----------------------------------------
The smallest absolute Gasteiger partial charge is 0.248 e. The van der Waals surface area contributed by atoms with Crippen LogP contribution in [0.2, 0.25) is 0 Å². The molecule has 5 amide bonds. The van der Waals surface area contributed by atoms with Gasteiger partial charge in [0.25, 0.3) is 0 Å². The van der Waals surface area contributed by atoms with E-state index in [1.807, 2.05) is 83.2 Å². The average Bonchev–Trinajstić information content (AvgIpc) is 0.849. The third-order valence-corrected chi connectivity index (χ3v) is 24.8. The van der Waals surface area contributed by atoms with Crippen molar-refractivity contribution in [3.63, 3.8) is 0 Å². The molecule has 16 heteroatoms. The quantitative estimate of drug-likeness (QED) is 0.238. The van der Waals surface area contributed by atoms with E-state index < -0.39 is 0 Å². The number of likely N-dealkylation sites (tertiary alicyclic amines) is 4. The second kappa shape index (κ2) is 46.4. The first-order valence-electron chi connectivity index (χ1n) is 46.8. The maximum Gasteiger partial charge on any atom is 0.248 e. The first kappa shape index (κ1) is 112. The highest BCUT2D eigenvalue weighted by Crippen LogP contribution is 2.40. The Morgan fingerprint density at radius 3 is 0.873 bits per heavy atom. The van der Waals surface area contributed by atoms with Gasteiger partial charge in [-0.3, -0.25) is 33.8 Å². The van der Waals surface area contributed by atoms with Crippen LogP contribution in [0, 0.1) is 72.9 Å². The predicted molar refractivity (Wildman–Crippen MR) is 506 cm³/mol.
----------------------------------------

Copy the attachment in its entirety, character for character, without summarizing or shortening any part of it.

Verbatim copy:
The smallest absolute Gasteiger partial charge is 0.248 e. The van der Waals surface area contributed by atoms with Crippen LogP contribution in [0.2, 0.25) is 0 Å². The molecule has 5 amide bonds. The van der Waals surface area contributed by atoms with Gasteiger partial charge in [0.25, 0.3) is 0 Å². The van der Waals surface area contributed by atoms with E-state index in [1.807, 2.05) is 83.2 Å². The average Bonchev–Trinajstić information content (AvgIpc) is 0.849. The third-order valence-corrected chi connectivity index (χ3v) is 24.8. The van der Waals surface area contributed by atoms with Crippen molar-refractivity contribution in [3.63, 3.8) is 0 Å². The molecule has 16 heteroatoms. The quantitative estimate of drug-likeness (QED) is 0.238. The van der Waals surface area contributed by atoms with E-state index < -0.39 is 0 Å². The number of likely N-dealkylation sites (tertiary alicyclic amines) is 4. The second kappa shape index (κ2) is 46.4. The first-order valence-electron chi connectivity index (χ1n) is 46.8. The maximum Gasteiger partial charge on any atom is 0.248 e. The first kappa shape index (κ1) is 112. The highest BCUT2D eigenvalue weighted by Crippen LogP contribution is 2.40. The Morgan fingerprint density at radius 3 is 0.873 bits per heavy atom. The van der Waals surface area contributed by atoms with Gasteiger partial charge in [-0.3, -0.25) is 33.8 Å². The van der Waals surface area contributed by atoms with Crippen LogP contribution in [0, 0.1) is 72.9 Å². The predicted molar refractivity (Wildman–Crippen MR) is 506 cm³/mol.